Influenza is a viral illness that occurs during the winter months from November until April. Symptoms of the flu are fever, cough, chills, sore throat, headache, and muscle aches. It takes about one to two weeks after vaccination for antibodies against influenza to develop and provide protection. Studies of healthy young adults have shown the influenza vaccine to be 70 to 90 percent effective in preventing the flu.
In the elderly and those with certain chronic medical conditions, the vaccine is often less effective in preventing illness than reducing the severity of illness and the risk of serious complications and death. It is strongly recommended that individuals with asthma, diabetes, lung disease, heart disease, kidney disease, anemia, or without a spleen receive the flu vaccine. The flu vaccine is also recommended for college students living in residence halls or anyone who wishes to reduce their risk of getting the flu.
The Side Effects of Vaccination
The most frequent side effect of the vaccination is soreness of the arm around the site for up to two days. About 5-10 percent of people receiving the vaccine experience mild side effects, such as headache or a low-grade fever for about a day after vaccination. In addition, these types of severe reactions have rarely occurred:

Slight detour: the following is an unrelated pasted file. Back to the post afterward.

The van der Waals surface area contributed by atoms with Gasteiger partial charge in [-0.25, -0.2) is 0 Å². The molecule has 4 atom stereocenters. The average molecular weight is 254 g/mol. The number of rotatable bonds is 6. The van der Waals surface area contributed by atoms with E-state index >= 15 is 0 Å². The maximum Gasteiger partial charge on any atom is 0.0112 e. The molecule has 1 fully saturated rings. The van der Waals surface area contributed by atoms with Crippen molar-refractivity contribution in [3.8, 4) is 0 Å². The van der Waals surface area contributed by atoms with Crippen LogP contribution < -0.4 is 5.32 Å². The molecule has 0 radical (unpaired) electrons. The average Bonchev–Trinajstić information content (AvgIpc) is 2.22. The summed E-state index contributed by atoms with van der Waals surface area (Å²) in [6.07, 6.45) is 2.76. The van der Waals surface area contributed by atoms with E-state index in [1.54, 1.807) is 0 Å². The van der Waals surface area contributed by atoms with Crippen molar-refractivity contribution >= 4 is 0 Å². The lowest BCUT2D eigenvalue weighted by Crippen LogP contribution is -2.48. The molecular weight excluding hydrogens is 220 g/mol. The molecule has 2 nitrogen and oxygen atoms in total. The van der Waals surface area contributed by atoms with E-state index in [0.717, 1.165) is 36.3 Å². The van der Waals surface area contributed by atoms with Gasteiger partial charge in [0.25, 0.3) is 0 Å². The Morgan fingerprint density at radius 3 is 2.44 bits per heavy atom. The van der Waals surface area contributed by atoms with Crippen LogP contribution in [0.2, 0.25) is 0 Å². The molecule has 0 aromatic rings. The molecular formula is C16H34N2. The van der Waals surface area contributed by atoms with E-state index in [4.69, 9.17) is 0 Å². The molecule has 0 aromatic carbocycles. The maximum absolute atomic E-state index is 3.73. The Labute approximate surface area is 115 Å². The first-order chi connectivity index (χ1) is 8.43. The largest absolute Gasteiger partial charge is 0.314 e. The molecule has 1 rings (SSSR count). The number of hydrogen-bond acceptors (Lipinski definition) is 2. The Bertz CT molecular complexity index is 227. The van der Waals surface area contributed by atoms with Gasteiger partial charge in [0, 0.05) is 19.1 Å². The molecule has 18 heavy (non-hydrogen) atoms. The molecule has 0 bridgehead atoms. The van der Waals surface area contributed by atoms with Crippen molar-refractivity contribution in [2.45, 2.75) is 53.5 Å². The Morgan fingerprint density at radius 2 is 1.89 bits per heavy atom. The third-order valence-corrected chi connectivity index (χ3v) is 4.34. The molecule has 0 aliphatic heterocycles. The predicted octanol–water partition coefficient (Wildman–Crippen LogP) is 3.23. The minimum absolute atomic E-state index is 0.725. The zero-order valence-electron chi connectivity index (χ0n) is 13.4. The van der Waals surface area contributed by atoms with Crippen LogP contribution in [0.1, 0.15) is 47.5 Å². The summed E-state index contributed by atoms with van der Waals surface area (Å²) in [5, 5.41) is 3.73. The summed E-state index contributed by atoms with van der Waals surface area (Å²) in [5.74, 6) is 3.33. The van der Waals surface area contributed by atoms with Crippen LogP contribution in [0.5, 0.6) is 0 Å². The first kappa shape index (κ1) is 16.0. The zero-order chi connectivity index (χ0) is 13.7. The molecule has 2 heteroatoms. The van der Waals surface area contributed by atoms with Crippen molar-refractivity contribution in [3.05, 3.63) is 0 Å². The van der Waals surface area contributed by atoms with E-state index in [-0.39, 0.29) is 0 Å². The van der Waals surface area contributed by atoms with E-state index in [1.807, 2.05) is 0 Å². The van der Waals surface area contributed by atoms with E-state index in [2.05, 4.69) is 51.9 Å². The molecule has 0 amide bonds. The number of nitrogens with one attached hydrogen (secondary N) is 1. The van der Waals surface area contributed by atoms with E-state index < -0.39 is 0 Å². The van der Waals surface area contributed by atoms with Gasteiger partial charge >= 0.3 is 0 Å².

Immediate allergic reactions including hives or asthmabreathing difficulty.
Guillain-Barre Syndrome. This is a rare illness with paralysis, which is usually self limited and reversible. This was associated only with the 1976 swine flu vaccine.
For more information, visit the CDC website.
If you would like to read the vaccine information statement in another language, click here.
Why Take The Vaccine Every Year?
Although only a few different influenza viruses circulate at any given time, these viruses are continually changing as a result of mutations in the viral genes. Each year, the vaccine contains killed viruses from three strains expected to be prevalent during the flu season.